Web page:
Chief had come over and was swiping up the fallen Bingo cards. I didn't realize until that moment that I needed saving, but he pulled me to my feet and took the fifty from my hand and thrust it at the tall stranger. “Your money isn't good here. I think it's time for you to leave.”

The strange gentleman regarded Chief's six foot six, 400-plus pound body slowly. His face features shuddered, eyes blinking out of concert with each other. He had lost his interest in me and instead it was like a greenish swampwater light was shining directly on Chief. Chief planted his feet at shoulder width, as though gearing for a fight and then somehow diminished with a slight shrug.

Then the gentleman smiled, gathered his coat and Bingo menu as though it were his own idea, and slowly bundled back up. I could still feel the heat of his gaze against my cheek. I studied the buttons on Chief's county issued snow parka and wait until I heard his footsteps get further away.

I wanted to cry, the way you do when your car slips on a patch of black ice and does a sickening tumble and then suddenly, against all reason, you are able to right the car and drive on as normal. I managed a nod, which Chief returned. He looked across the floor and shrugged. Lars was already on his way over.

One more thing I forgot Chief said to me: “Sorry Mabe. His words were oil and smoke. I didn't notice at first, but when he started talking to ya, I saw it. There ain't nothing in there. If Lars yells at ya for the mess, you can tell him it was me.” He zipped his big county-issue coat, buttoned the storm flap, put on his gloves and walked out the door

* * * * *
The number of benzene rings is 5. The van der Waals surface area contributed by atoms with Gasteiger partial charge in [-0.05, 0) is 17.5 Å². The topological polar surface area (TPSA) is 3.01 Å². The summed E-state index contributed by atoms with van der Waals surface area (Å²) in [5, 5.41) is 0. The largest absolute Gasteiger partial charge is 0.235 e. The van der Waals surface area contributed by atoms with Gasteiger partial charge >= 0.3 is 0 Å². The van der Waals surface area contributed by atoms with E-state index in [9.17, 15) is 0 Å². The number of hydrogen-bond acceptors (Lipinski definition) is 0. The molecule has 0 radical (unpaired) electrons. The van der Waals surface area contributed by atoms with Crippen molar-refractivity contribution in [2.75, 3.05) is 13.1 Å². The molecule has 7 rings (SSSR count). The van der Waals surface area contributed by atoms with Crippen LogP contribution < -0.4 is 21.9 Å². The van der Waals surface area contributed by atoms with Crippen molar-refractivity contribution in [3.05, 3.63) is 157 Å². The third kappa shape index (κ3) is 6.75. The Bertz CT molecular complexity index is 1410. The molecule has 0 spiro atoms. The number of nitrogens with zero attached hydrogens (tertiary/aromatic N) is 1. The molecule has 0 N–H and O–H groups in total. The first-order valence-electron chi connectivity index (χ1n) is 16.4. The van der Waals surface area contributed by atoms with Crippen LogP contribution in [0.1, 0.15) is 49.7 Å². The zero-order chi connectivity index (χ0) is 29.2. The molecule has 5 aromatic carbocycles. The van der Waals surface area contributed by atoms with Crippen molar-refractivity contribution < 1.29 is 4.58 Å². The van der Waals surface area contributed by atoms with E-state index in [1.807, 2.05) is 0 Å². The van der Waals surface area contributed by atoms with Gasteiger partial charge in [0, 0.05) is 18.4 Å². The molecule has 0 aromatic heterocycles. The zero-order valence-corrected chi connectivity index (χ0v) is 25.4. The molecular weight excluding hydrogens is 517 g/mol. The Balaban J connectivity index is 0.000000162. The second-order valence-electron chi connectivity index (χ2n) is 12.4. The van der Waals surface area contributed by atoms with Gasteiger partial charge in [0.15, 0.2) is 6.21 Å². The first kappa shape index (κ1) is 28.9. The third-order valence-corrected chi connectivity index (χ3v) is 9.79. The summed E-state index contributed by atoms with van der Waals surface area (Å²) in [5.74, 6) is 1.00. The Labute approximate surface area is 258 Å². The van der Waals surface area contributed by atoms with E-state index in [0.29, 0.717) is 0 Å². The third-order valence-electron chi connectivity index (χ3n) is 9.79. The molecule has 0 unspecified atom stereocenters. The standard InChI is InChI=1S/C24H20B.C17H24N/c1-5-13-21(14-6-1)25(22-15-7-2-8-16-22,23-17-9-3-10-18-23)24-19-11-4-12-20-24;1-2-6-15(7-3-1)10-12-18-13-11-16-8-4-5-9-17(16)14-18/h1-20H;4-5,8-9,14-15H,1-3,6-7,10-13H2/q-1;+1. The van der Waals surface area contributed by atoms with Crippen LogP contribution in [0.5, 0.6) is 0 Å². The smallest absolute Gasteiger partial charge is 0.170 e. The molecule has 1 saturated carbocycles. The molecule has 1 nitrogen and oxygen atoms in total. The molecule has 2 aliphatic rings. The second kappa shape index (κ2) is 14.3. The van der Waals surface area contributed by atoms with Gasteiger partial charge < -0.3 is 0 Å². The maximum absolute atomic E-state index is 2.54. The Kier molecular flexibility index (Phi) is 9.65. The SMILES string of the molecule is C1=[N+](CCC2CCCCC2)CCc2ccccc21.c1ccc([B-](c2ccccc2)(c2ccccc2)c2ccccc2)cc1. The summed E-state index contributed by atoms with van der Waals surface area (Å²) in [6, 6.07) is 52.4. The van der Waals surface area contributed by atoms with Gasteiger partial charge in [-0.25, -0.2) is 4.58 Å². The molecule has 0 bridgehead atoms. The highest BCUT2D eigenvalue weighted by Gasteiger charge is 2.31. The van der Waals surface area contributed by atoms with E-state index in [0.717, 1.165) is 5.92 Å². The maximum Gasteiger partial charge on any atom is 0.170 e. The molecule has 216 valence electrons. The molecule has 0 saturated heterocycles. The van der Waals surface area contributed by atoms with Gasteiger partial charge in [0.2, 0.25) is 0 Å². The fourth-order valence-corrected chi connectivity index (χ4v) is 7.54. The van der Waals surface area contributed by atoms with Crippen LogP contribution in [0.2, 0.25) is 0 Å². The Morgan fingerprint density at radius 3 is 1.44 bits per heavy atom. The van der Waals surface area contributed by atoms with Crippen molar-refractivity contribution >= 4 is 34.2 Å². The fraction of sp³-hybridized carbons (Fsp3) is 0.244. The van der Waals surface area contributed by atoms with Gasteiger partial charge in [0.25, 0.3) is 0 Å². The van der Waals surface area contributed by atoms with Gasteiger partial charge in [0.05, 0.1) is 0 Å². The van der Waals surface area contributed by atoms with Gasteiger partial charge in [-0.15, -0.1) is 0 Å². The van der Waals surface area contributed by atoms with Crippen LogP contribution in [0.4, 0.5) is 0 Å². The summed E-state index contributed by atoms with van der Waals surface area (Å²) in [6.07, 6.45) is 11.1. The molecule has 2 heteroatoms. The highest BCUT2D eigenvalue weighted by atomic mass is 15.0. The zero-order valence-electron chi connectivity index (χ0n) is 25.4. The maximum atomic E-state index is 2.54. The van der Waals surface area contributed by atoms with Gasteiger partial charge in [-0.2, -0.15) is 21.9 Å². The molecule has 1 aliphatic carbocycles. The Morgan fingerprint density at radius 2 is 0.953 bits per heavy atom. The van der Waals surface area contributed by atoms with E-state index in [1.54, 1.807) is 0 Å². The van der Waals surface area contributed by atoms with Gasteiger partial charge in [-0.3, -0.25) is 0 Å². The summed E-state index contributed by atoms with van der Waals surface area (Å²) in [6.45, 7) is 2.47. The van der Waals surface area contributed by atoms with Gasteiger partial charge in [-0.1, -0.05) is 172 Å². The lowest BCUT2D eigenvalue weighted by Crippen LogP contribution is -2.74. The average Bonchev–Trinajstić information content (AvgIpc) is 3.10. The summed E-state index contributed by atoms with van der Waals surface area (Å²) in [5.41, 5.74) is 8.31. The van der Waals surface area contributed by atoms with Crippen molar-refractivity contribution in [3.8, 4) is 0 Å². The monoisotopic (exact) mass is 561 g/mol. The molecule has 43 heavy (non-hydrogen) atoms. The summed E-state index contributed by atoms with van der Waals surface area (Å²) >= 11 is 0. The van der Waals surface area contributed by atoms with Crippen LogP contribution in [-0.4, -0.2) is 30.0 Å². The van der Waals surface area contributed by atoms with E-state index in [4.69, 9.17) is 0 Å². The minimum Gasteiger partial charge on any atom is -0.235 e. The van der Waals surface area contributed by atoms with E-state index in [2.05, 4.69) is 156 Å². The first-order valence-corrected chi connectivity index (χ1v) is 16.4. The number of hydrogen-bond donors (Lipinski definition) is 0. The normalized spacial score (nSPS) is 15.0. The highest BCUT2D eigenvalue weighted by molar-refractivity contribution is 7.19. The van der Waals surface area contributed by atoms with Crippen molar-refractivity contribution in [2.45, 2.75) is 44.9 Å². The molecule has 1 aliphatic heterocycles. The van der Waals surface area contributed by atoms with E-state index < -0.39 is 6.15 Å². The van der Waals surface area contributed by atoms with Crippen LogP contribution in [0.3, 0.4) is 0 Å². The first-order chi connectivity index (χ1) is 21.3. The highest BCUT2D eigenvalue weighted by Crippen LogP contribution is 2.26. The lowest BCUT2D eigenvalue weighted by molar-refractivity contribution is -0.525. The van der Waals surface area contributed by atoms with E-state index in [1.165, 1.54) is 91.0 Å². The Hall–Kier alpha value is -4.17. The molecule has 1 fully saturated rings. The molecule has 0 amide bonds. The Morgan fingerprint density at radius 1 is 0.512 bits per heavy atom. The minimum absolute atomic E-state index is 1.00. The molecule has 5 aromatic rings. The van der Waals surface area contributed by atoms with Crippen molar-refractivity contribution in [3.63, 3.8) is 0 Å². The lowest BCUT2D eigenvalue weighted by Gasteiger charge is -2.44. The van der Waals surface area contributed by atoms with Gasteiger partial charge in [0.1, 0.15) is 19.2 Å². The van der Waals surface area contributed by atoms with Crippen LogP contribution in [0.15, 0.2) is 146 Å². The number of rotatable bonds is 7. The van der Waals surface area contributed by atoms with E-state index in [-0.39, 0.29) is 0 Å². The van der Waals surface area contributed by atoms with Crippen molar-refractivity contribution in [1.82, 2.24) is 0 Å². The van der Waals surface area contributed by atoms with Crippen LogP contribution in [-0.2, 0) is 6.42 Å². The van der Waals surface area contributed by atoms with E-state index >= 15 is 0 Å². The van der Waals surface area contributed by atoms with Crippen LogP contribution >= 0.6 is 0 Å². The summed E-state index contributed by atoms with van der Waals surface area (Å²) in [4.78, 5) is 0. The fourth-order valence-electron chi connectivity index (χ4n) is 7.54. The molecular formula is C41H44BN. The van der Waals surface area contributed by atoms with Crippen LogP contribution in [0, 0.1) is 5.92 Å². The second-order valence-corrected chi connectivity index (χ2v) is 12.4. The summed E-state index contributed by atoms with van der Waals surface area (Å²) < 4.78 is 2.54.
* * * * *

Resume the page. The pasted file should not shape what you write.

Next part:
Lars was there, mouth already moving faster than his feet. “What is going on out here? What did you do to the pack?” 

For the rest of my shift, I kept thinking winter thoughts: frozen pipes, tongues glued to flagpoles, and the ice fishermen on the Bay, pulling a fish by its lip into a foreign, waterless nothing where their fins flex futilely against the air.


At the end of my shift, I had to count and recount my bingo card pack and then talk with the auditors as they watched the security tape to make sure no one had managed to pocket any cards. All the cards were still there. No bingo heist on the day that Chief went missing. It's all in the records, every form filed and signed in triple. When I left after all the extra paperwork, it was dark again, still dark it seemed, and for a moment, it felt like the day never happened. Especially because Chief's plow was still there, waiting in its courteous parking spot.

I asked them to let me watch the tape, wanting to see the exchange with the strange gentleman again, to see if it had really been only a minute or if it had taken the hours that it seemed. Lars said he'd see what he could do, but then Chief went missing and it became police evidence. In fact, Chief's plow was still there three days later when the cops come looking for it, and by default, Chief. As far as the Sheriff could tell, nothing in Chief's little bachelor's apartment had been disturbed since he left it that Wednesday morning. They studied “the incident tape”, as they called it, the one that showed things from all angles, but from the gossip I heard in the break room from the auditors, the only thing it showed was me and Chief. The gentleman's face was always obscured, from every which way. In fact, he had somehow lucked into one of the only camera blind spots in the entire bingo hall. Somehow his face had become a blind spot in my brain too. I kept trying to pull it forward and came up empty, just a blurry shadow, a moving set of features belonging to the whole of humanity. The eyes, I just remember the eyes. I felt bad for not being much help, but Doris didn't even remember seeing the guy.